A toughness of spirit we'll never comprehend
Cooper's horrific leg-break all part of game for men who routinely stare mortality in the face
Published 13/03/2014 | 02:30
Bryan Cooper's cries arced in sharp, staccato bursts over the medic's shoulder and out through the open ambulance door.
It was a sound loud enough to carry through the back windows of the weigh-room. His right leg lay broken in two places, arrangements now being made to remove him to Cheltenham General. Tom, his father, arrived, climbing aboard with a face parched of colour.
Gordon Elliott, upon whose horse – Clarcam – Cooper had fallen, stood waiting by the ambulance door. He was joined by Mouse Morris and, eventually, Dessie Hughes – Bryan's first real mentor. In time, Tom would clamber back out, speaking in whispered tones to this tight assembly of old comrades. A medic called out that Bryan was looking for his phone.
"Tell him I have it," said Tom, anxiety tugging at his mouth.
On the opposite side of the ambulance, horses for the bumper were being led to the parade ring, stable staff completely unaware of the turmoil unfolding inside. All runners and riders would be down at the start by the time a path was cleared for the ambulance to reverse through exit gates and sweep away with flashing blue lights.
In the front seat, mobile phone to his ear, sat Tom Cooper.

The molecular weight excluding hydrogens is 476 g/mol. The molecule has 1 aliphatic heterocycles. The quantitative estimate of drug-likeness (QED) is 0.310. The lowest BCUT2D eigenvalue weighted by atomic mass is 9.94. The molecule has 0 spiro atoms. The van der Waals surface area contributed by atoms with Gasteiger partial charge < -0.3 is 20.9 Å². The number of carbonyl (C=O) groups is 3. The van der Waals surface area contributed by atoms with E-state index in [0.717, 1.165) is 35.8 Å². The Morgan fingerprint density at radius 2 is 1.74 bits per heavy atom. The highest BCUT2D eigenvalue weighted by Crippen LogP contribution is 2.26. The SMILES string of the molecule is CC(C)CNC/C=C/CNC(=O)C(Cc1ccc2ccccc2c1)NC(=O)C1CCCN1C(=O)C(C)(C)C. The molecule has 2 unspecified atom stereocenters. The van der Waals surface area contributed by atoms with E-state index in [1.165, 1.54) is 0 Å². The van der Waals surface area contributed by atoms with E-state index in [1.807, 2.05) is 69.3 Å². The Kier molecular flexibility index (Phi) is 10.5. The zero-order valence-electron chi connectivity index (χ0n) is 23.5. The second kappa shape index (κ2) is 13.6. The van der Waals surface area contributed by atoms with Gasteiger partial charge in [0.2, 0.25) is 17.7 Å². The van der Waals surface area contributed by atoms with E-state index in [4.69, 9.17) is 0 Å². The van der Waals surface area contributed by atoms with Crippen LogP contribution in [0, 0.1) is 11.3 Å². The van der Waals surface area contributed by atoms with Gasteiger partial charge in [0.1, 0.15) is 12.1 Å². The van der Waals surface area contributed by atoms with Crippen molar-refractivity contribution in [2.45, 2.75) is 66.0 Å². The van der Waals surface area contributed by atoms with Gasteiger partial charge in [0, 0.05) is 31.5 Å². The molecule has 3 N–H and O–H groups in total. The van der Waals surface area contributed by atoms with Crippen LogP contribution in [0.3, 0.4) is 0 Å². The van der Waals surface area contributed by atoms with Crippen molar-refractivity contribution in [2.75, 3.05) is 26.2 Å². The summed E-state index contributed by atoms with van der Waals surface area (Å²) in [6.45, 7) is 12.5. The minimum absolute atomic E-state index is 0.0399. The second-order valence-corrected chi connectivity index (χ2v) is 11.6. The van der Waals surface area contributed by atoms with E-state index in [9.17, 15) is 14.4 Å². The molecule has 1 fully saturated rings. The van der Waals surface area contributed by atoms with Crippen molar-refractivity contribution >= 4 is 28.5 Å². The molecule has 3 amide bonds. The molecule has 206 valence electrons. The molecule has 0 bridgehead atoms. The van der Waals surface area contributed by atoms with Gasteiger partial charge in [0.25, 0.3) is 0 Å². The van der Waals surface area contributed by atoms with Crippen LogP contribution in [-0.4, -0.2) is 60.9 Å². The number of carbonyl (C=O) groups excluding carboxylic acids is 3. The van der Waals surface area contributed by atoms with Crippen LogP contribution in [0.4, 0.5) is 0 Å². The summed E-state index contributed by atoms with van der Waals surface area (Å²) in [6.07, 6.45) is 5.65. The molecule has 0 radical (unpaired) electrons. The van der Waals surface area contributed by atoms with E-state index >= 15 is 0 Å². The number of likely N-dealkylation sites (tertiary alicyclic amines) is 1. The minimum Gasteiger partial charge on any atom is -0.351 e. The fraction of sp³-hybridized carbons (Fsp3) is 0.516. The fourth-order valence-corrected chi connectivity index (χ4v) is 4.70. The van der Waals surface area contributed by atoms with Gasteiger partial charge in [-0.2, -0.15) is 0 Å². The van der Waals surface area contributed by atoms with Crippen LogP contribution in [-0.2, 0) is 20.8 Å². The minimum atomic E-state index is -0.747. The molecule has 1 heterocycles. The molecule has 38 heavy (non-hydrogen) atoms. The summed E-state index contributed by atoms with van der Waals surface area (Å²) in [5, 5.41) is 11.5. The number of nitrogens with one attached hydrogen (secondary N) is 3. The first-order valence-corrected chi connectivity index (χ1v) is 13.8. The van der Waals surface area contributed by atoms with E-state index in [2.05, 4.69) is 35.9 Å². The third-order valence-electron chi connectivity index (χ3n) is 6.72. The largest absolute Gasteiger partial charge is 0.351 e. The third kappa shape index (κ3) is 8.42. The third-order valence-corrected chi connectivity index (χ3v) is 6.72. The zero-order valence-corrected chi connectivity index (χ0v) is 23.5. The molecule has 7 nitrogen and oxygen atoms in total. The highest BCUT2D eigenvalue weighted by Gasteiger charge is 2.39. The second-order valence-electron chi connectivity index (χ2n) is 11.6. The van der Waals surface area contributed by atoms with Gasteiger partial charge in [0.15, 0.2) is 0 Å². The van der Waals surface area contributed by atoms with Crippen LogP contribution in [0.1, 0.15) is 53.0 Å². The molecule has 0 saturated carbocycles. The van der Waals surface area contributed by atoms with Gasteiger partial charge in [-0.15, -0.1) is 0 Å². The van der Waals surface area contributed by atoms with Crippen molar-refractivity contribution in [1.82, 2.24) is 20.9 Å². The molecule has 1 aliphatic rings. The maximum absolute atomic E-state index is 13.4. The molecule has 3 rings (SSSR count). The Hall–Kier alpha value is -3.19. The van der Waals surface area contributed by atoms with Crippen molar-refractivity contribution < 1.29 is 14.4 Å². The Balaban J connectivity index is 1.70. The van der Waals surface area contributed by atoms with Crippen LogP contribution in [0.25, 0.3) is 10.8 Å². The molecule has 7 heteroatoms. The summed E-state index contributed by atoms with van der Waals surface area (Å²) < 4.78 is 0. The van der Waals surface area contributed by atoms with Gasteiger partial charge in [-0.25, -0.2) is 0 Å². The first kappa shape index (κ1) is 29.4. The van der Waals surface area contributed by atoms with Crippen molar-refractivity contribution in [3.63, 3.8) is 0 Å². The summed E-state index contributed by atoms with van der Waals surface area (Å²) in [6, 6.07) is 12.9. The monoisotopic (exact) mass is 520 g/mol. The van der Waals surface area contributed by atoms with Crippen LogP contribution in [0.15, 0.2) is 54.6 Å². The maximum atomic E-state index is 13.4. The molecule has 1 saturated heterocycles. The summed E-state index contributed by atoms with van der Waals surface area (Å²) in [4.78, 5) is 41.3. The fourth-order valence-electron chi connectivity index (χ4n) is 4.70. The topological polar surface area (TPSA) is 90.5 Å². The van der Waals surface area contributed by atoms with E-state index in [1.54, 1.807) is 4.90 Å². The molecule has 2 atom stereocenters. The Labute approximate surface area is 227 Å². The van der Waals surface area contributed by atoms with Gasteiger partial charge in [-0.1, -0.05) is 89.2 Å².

It had been around 4.45 on a gorgeous, sun-kindled Gloucestershire evening when Clarcam went crashing to the turf.
At roughly the same time, to warm applause, Tony McCoy was picking himself somewhat tentatively to his feet in front of the grandstand after a blood-curdling fall on Goodwood Mirage.
The Fred Winter Juvenile Handicap Hurdle had developed into a rough, helter-skelter charge through the Cotswold dusk.
But it was Cooper's mishap that offered the most chilling parable for how capricious an existence the jump-racing life can be and how its protagonists are never more than one wrong footfall from calamity.
A year ago, he seemed to walk though this place with a rabbit's foot in his pocket.
Three winners catapulted him into the rarified atmosphere occupied by the Walshes, Geraghtys, McCoys and Russells and, when Our Conor came smoking up the track in the Triumph Hurdle, his alliance with with the Kerry kid looked like something cast in stone.
Cooper had inherited some of Davy Russell's Festival rides when the Cork man was stood down with what medics called a "spontaneously punctured lung" and also took his seat some weeks later to win the Aintree Bowl on First Lieutenant.
When Andrew Lynch got hurt at the same meeting, it was Cooper who inherited a winning Grade One ride on Henry de Bromhead's rank outsider, Special Tiara. For a time, everything Bryan Cooper touched seemed to turn to gold.
Then, at the turn of the year, he replaced Russell as first rider to Gigginstown House stud, the weigh-room equivalent of a winning lottery ticket.
But nothing comes gift-wrapped in this world and he'd already lost the ride on Our Conor, given new owner Barry Connell's preference for Danny Mullins.
So while Cooper still, routinely, rode out the horse on Hughes' Curragh gallops, that Triumph Hurdle would be his last time aboard in competition.
When Our Conor perished in Tuesday's Champion Hurdle, we can but imagine Cooper's inner conflict.